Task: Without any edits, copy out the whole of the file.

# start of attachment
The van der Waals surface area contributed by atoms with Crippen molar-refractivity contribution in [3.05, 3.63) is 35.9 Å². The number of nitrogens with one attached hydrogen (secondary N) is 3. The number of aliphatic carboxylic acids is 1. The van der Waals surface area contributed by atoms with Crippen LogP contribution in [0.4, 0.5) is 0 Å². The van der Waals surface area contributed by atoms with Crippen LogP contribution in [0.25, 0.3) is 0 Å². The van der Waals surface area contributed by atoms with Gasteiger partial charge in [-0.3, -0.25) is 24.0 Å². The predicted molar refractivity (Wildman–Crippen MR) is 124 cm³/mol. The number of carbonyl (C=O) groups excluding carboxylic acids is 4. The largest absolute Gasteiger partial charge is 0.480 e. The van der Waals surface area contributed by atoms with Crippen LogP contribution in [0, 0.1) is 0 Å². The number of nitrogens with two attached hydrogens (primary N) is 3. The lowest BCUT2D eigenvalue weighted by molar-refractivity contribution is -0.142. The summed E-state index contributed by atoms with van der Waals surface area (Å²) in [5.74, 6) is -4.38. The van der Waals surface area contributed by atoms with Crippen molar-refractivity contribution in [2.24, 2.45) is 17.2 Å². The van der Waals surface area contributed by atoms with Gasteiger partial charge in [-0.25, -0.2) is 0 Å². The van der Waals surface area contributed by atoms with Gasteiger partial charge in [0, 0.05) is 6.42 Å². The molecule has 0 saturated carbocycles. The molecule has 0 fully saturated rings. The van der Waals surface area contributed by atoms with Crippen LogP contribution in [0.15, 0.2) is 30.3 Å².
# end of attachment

The van der Waals surface area contributed by atoms with Crippen molar-refractivity contribution in [3.05, 3.63) is 35.9 Å². The number of nitrogens with one attached hydrogen (secondary N) is 3. The number of aliphatic carboxylic acids is 1. The van der Waals surface area contributed by atoms with Crippen LogP contribution in [0.4, 0.5) is 0 Å². The van der Waals surface area contributed by atoms with Crippen LogP contribution in [0.25, 0.3) is 0 Å². The van der Waals surface area contributed by atoms with Gasteiger partial charge in [-0.3, -0.25) is 24.0 Å². The predicted molar refractivity (Wildman–Crippen MR) is 124 cm³/mol. The number of carbonyl (C=O) groups excluding carboxylic acids is 4. The largest absolute Gasteiger partial charge is 0.480 e. The van der Waals surface area contributed by atoms with Crippen LogP contribution in [0, 0.1) is 0 Å². The number of nitrogens with two attached hydrogens (primary N) is 3. The lowest BCUT2D eigenvalue weighted by molar-refractivity contribution is -0.142. The summed E-state index contributed by atoms with van der Waals surface area (Å²) in [5.74, 6) is -4.38. The van der Waals surface area contributed by atoms with Crippen molar-refractivity contribution in [2.24, 2.45) is 17.2 Å². The van der Waals surface area contributed by atoms with Gasteiger partial charge in [-0.25, -0.2) is 0 Å². The van der Waals surface area contributed by atoms with Gasteiger partial charge in [0, 0.05) is 6.42 Å². The molecule has 0 saturated carbocycles. The molecule has 0 fully saturated rings. The van der Waals surface area contributed by atoms with Crippen LogP contribution in [0.15, 0.2) is 30.3 Å².